Phoenix Cluster

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Phoenix Cluster
Observation data (Epoch J2000.0[1])
Constellation(s) Phoenix
Right ascension 23h 44m 42s[1]
Declination −42° 43.1′[1]
Redshift 0.597 [2]
Distance
(co-moving)
5.7 billion light years
Binding mass 1.26–2.5×1015MSun[2]
Other designations
Phoenix Cluster, SPT-CLJ2344-4243, SPT-CL J2344-4243[3]
See also: Galaxy groups, Galaxy clusters, List of galaxy clusters

The Phoenix Cluster (SPT-CL J2344-4243) is a galaxy cluster located in the constellation Phoenix, at a distance of roughly 5.7 billion light years. It has a mass of 2.5×1015 solar masses, making it one of the most massive galaxy clusters.[2]

Possibly dormant for billions of years, it has recently revealed a high rate of activity in star formation – the highest ever recorded in the middle of a galaxy cluster, although there are many individual high redshift galaxies which produce this many stars per year, or more. [4] Observations by a variety of telescopes including the GALEX and Herschel space telescopes show a creation of 740 solar masses (stars) per year.[2] This is considerably higher than the Perseus Cluster, where stars are formed around 20 times slower, or the one per year rate of star formation in our own galaxy.[5]

Phoenix Cluster is also producing more X-rays than any other known massive cluster.[2] The central galaxy in the cluster contains vast amounts of hot gas. More normal matter is present there than the total of all the other galaxies in the cluster. Data from observations indicate that hot gas is cooling in the central regions at a rate of 3,820 solar masses per year, the highest ever recorded.[2]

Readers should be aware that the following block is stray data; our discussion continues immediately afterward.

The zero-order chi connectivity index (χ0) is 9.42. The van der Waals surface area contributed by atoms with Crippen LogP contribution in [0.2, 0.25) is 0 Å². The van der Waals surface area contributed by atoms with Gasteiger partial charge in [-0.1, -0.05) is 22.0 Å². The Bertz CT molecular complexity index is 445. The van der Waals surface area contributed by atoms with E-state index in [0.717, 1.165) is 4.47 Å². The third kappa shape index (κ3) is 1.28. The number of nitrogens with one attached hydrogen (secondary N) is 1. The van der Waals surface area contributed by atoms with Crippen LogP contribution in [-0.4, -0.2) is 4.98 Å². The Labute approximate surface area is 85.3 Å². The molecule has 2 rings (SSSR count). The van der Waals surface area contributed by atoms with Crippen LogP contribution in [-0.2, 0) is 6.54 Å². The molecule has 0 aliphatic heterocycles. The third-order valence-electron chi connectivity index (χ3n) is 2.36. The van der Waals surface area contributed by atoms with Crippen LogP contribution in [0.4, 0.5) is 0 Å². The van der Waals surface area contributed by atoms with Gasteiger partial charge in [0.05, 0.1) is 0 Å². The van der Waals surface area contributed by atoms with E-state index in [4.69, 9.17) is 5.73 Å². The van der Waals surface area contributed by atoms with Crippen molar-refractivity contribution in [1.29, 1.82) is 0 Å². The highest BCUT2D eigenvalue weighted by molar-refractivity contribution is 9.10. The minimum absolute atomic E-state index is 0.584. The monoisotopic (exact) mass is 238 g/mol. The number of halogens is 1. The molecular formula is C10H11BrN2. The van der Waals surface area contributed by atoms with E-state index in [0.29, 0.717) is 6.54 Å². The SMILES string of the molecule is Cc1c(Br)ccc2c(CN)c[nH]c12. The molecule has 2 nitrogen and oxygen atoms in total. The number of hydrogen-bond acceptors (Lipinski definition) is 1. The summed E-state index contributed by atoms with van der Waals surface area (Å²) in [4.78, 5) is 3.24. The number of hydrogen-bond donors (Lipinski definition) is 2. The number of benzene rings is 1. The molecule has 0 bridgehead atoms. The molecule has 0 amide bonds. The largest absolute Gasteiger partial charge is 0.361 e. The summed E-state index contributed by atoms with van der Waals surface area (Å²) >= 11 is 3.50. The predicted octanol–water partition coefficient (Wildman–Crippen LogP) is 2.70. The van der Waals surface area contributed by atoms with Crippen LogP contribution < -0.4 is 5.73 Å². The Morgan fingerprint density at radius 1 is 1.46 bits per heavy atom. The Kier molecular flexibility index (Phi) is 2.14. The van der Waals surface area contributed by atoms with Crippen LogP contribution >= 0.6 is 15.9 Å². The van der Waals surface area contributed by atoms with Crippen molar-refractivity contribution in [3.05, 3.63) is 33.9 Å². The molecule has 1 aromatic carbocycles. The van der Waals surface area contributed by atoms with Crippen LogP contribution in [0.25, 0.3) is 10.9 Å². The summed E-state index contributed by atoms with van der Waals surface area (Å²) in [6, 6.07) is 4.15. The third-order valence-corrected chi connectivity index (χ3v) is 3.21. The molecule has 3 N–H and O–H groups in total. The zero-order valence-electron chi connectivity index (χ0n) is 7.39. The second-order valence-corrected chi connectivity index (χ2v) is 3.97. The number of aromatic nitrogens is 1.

In the center of the system, there is a supermassive black hole growing very rapidly, expanding at a rate of about 60 solar masses per year. It is currently about 20 billion times the mass of the Sun, one of the largest known.[2]

The Phoenix Cluster was initially detected using the Sunyaev-Zeldovich effect by the South Pole Telescope collaboration.[3]

References[edit]

  1. ^ a b c SIMBAD, "SPT-CL J2344-4243", accessed 2012-08-16
  2. ^ a b c d e f g M. McDonald, et al.; "A Massive, Cooling-Flow Induced Starburst in the Core of a Highly Luminous Galaxy Cluster", Nature, Aug 2012
  3. ^ a b R. Williamson, et al.; "An SZ-selected sample of the most massive galaxy clusters in the 2500-square-degree South Pole Telescope survey", arXiv, 6 January 2011, arXiv:1101.1290
  4. ^ Min Yun et al.; "Deep 1.1 mm-wavelength imaging of the GOODS-South field by AzTEC/ASTE – II. Redshift distribution and nature of the submillimetre galaxy population", arXiv, 28 September 2011, arXiv:1109.6286
  5. ^ S. Borenstein (August 16, 2012), Associated Press, ed., Star births seen on cosmic scale in distant galaxy, R&D Magazine, rdmag.com, retrieved September 13, 2012 

Further reading[edit]

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